Why China Isn't Taking America's Garbage Anymore—Literally

China's expanding middle class is changing the world. The results are a global recycling dilemma.

Plastic being sorted in China.
Credit: Getty Images.

Most of us don’t think of what happens to the plastic items we put in the recycling bin. It’s a matter of out of sight, out of mind. Some believe manufacturers turn them all into new products, but is that the case? What really happens after that plastic bottle leaves your hand? In truth, only 9.5% of all plastic in the U.S. is recycled. Surprisingly, 15% is burned for electricity or heat.


About one-third is exported. Of that, half ends up in China, but not for long. The rest goes to landfills, where it can take up to 500 years to breakdown. As it does, it turns into toxins which poison our land and water. Over time, a lot of our plastic makes its way into the ocean—8.8 million tons of it enter our oceans every year, to be exact. By then, it’s become microplastics, tiny beads mere millimeters long. These are a significant threat to the environment and are also very difficult to clean up.

Pretty soon, America may be putting a lot more of its own plastic into landfill. Beginning January 1, 2018, China plans to ban the import of yang laji or “foreign garbage,” including certain plastics and other materials that are unable to be recycled. The ban was filed this summer with the World Trade Organization. Beijing has listed 24 waste products that it says are a threat to China’s environment and public health.


As of Jan. 1, China is banning the importation of "foreign garbage." Credit: Getty Images.

As a manufacturing powerhouse, China has imported waste materials from other countries to help fuel its economic rise for several decades. It turned these plastics from abroad into resin, which was made into carpeting, plastic bottles, pipes, and all other manner of items. But now, a robust Chinese middle class with more Westernized consumption habits produce enough material to fill China’s needs from within.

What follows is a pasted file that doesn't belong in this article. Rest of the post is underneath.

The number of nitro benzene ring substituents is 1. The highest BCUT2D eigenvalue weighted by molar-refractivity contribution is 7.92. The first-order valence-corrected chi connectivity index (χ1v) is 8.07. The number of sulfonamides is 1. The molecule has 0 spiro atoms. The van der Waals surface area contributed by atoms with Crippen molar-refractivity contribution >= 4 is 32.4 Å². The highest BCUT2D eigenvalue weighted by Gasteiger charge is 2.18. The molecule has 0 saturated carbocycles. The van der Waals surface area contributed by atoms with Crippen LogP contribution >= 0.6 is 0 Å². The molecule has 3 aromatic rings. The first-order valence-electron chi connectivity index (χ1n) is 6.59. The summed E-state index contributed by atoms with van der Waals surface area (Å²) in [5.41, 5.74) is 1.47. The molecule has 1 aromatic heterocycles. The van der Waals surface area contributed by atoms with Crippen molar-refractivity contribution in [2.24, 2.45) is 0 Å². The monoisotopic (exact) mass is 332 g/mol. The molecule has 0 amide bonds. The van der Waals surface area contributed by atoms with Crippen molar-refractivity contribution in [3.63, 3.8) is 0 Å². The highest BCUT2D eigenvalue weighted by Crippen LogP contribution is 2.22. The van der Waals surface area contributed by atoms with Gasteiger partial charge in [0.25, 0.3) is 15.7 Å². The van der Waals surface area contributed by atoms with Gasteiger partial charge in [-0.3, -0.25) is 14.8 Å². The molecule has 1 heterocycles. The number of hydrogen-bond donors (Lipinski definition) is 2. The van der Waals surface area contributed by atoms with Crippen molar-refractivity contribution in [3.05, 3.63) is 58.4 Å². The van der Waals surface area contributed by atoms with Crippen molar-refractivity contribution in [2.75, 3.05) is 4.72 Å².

As such, Beijing filed its ban with the WTO last July, which includes certain plastics, textiles, and mixed paper. It isn’t only America that’ll have to make other arrangements. China is the world’s biggest importer of such waste. It took in 7.3 million metric tons of plastic last year. This accounts for 51% of the world’s total plastic scrap.

The West Coast of the US has been particularly hard hit. In many cases, recyclers have nowhere to put these materials. Some operations are hauling them off to landfill to dump. Steve Frank of Pioneer Recycling in Portland, Oregon, told NPR that once China shuts down operations completely, it’ll become a serious problem. "The rest of the world cannot make up that gap,” he said.

Hopes for an End to Plastic

Rather than burning plastic refuse and contributing to global warming, storing it until a market opens up, or sending it to the landfill, many in recycling and environmental sciences believe this could be a watershed moment where we finally change our relationship with plastic. Bans on disposable plastic are one route. Some cities, states, and even whole countries are banning plastic bags, for example, producing or selling plastic bags is now illegal in Kenya, with a fine of $40,000 as a consequence. An awareness campaign to steer consumers away from plastic and toward other, more sustainable options might also make an impact.


Many believe it’s time for us to change our relationship with consumer plastics. Credit: Getty Images.

The U.S. Response? Produce More Plastic